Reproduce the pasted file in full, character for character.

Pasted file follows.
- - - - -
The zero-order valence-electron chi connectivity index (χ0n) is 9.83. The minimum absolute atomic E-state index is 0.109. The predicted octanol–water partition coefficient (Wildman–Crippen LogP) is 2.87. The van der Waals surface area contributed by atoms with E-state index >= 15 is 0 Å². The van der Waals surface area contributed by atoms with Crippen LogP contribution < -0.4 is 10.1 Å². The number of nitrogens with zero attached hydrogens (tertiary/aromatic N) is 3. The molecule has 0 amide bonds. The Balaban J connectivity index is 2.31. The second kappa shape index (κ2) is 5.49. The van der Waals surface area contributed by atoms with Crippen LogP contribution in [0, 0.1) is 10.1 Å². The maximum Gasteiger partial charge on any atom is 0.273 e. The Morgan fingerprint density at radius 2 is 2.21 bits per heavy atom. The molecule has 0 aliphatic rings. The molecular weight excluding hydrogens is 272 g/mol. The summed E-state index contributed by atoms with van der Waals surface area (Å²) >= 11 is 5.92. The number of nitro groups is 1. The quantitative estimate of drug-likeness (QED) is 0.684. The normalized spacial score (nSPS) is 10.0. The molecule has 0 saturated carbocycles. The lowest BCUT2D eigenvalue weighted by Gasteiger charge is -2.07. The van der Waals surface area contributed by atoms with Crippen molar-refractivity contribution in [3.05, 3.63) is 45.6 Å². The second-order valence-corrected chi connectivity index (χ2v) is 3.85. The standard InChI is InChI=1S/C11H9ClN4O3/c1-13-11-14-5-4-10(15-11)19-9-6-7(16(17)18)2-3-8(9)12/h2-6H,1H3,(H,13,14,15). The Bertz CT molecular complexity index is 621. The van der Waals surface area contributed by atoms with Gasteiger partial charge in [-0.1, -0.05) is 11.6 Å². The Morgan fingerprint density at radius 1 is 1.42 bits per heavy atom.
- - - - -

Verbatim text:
The zero-order valence-electron chi connectivity index (χ0n) is 9.83. The minimum absolute atomic E-state index is 0.109. The predicted octanol–water partition coefficient (Wildman–Crippen LogP) is 2.87. The van der Waals surface area contributed by atoms with E-state index >= 15 is 0 Å². The van der Waals surface area contributed by atoms with Crippen LogP contribution < -0.4 is 10.1 Å². The number of nitrogens with zero attached hydrogens (tertiary/aromatic N) is 3. The molecule has 0 amide bonds. The Balaban J connectivity index is 2.31. The second kappa shape index (κ2) is 5.49. The van der Waals surface area contributed by atoms with Crippen LogP contribution in [0, 0.1) is 10.1 Å². The maximum Gasteiger partial charge on any atom is 0.273 e. The Morgan fingerprint density at radius 2 is 2.21 bits per heavy atom. The molecule has 0 aliphatic rings. The molecular weight excluding hydrogens is 272 g/mol. The summed E-state index contributed by atoms with van der Waals surface area (Å²) >= 11 is 5.92. The number of nitro groups is 1. The quantitative estimate of drug-likeness (QED) is 0.684. The normalized spacial score (nSPS) is 10.0. The molecule has 0 saturated carbocycles. The lowest BCUT2D eigenvalue weighted by Gasteiger charge is -2.07. The van der Waals surface area contributed by atoms with Crippen molar-refractivity contribution in [3.05, 3.63) is 45.6 Å². The second-order valence-corrected chi connectivity index (χ2v) is 3.85. The standard InChI is InChI=1S/C11H9ClN4O3/c1-13-11-14-5-4-10(15-11)19-9-6-7(16(17)18)2-3-8(9)12/h2-6H,1H3,(H,13,14,15). The Bertz CT molecular complexity index is 621. The van der Waals surface area contributed by atoms with Gasteiger partial charge in [-0.1, -0.05) is 11.6 Å². The Morgan fingerprint density at radius 1 is 1.42 bits per heavy atom.